TAYLOR, William I (?1753-1825), of Holywell, Hants.
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Family and Education
b. ?1753, s. of a tenant farmer on the estate of Troup, Buchan, Aberdeen. unm.
Capt. S. Stoneham vols. 1805.
One of the most extraordinary men ever imported from the north ... without a guinea or any connexion, he contrived at an early period of his life, to acquire the management and property, to a certain extent of the first theatre in the world.
Taylor, when he first came to London, was a clerk in Mayne’s bank, but after lending Richard Brinsley Sheridan* £1,000 became connected with the theatre. In 1781 he bought Sheridan’s share in the King’s Theatre in the Haymarket for £12,333 and transformed it into the Italian Opera House, with himself as manager and principal proprietor, under the patronage of the Prince of Wales. The concern had many vicissitudes: in 1783 he was confined in King’s Bench with debts of £16,000 and in 1785 deprived of the management until fire destroyed the theatre in 1789. When it was rebuilt he recovered the management, cocking a snook both at a rival establishment and at the trustees appointed to supervise the opera, but he remained insolvent.1
Not surprisingly he tried to obtain the immunity offered by Membership of Parliament. On 19 May 1796 he wrote to Pitt claiming that
Mr [George] Rose has been several months acquainted with my wishes of being in Parliament, as a friend of government; he promised to write you a particular note about me. He at the same time mentioned Evesham and Coventry as open places but with a great deal of fairness declined recommending either.
He added that he had been disappointed to hear from Charles Long that day, after he had ‘settled for a certain return with the condition simply of [Pitt’s] approbation’, that it was not being given to him, as, ‘conceiving it impossible that a friend of government and under such an arrangement would meet with any difficulty’, he had declined the two other openings. On 27 May he wrote again, naming Minehead, Colchester and Maldon as seats he had declined to contest and adding that, although he had been frustrated of a seat at the general election, he hoped the fresh vacancy at Great Yarmouth would provide him with an opening. Again he was disappointed, and when he came in for Leominster in the following year it was on the recommendation of the Prince of Wales and on the interest of the Whig Duke of Norfolk.2
There was allegedly some difficulty in finding two Members prepared to present Taylor to the Speaker and the duke soon regretted the return of ‘Opera’ Taylor, as he was called to distinguish him from Charles William Taylor* (‘the goose’) and Michael Angelo Taylor* (‘the chicken’). Taylor had appeared as a steward of the Crown and Anchor meeting of 18 May 1797 in favour of reform. He expected the Whigs to patronize his theatre.3 In the House he voted against Pitt’s triple tax assessment, 18 Dec. 1797 and 4 Jan., and for inquiry into the Irish insurrection, 22 June 1798. On 2 Mar. 1799 he wrote to the Prince of Wales offering to air his financial problems in the House;4 his own problems had been raised by Thomas Tyrwhitt on 23 Feb. in presenting Taylor’s petition for the widening of streets around the Opera House. All he could secure was the opening of Charles Street into the Haymarket. With his ‘harsh Scottish dialect’, he did not himself utter in the House. He reappeared in the session of 1801 voting with opposition on 2 Feb., 25 Mar., 14, 20 and 22 Apr. He duly voted for inquiry into the Prince of Wales’s financial claims, 31 Mar. 1802.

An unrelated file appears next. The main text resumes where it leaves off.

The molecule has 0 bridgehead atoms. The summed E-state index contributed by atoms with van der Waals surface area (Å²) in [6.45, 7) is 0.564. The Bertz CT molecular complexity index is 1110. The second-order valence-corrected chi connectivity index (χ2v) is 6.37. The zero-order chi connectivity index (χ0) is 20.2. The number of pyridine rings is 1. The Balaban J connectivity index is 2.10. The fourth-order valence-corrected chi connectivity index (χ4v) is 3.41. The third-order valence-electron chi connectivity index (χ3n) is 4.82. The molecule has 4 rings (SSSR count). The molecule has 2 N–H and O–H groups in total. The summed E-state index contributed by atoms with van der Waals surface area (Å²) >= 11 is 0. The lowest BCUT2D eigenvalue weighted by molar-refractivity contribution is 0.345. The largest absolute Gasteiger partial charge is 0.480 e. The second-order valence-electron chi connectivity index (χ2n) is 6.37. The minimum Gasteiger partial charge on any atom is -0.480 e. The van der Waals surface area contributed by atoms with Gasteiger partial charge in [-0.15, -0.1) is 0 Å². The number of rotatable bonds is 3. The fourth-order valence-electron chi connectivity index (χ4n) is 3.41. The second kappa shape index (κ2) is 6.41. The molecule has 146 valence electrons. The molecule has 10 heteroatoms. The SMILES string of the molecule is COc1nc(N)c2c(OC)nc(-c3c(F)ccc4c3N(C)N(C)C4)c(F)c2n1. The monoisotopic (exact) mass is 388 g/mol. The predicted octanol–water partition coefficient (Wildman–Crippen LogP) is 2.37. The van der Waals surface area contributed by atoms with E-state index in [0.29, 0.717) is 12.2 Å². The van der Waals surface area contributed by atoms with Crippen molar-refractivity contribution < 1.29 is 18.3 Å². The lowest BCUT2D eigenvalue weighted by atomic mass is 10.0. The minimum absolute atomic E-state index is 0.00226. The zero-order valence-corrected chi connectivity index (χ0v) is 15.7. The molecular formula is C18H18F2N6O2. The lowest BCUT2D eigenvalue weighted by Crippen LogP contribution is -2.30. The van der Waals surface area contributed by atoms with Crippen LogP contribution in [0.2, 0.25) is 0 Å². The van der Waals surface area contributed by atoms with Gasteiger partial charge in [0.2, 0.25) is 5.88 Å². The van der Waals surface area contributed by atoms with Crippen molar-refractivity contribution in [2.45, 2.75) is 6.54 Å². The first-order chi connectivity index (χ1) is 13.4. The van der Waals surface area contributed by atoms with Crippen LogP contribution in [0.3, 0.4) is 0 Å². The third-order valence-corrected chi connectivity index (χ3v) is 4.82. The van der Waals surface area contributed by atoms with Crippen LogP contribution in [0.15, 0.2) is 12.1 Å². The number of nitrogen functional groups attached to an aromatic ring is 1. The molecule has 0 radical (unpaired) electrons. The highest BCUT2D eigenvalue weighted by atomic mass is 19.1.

Taylor was ousted from his theatrical management by the end of 1801. His candidature at Leominster at the ensuing election, under the same aegis, was a forlorn hope and he spent £3,000 in vain. (By 1807, with interest, he owed nearly £5,000 on it, so he informed the Prince of Wales on whose protection he threw himself.) Having fled abroad after his defeat, then sold and mortgaged his interest in the theatre to Francis Goold in 1803-4, he offered £4,500 for a seat at Downton as Lord Radnor’s guest in July 1803. He contrived to regain the management from Goold’s death in 1807 until December 1813, when he was legally barred from any further interference after cumulative evidence of doubtful financial expedients. An opportunist bid to slip into Parliament again for Hedon failing, he sought refuge in King’s Bench, in company with Emma Hamilton, ‘a coterie being thus formed, which in point of vivacity and zest of enjoyment could not be excelled by the freest of the free’. He died 1 May 1825 ‘in his 72nd year’. He contrived to bequeath £6,000 to ‘Mrs Ann Dunn’ his common law wife since 1807, ‘during which time she has gone through a world of anxiety, trouble and fatigue’. The residue he left to his brother Capt. George Taylor of Dublin for the benefit of his relations.5
Ref Volumes: 1790-1820
Author: R. G. Thorne
- 1. Pryse L. Gordon, Personal Mems. ii. 84; Farington, i. 210; The Case of the Opera House (1784), 5; John Taylor, Recs. of My Life, i. 237; Survey of London, xxix. 230-9; Trans. relating to the King’s Theatre (1791), 2.
- 2. PRO 30/8/182, ff. 87, 89; NLW mss 7755, Norfolk to Rev. Llewellyn (copy), 27 Dec. 1801.
- 3. Farington Diary (Yale ed.), iii. 867; The Times, 13 May, 28 June; Blair Adam mss, Taylor to Adam, 10 Dec. 1797.
- 4. Prince of Wales Corresp. iv. 1426.
- 5. Ibid. vi. 2305, 2414; viii. 3149, 3240; The Times, 24 Dec. 1801, 7 July, 7 Sept., 31 Dec. 1802, 25 Nov. 1803; J. Ebers, Seven Years of the King’s Theatre, 27; Geo. III Corresp. iii. 2092, 2225; iv. 2693, 2695; Geo. IV Letters, iii. 1260; Gent. Mag. (1825), i. 476; PCC 346 St. Albans.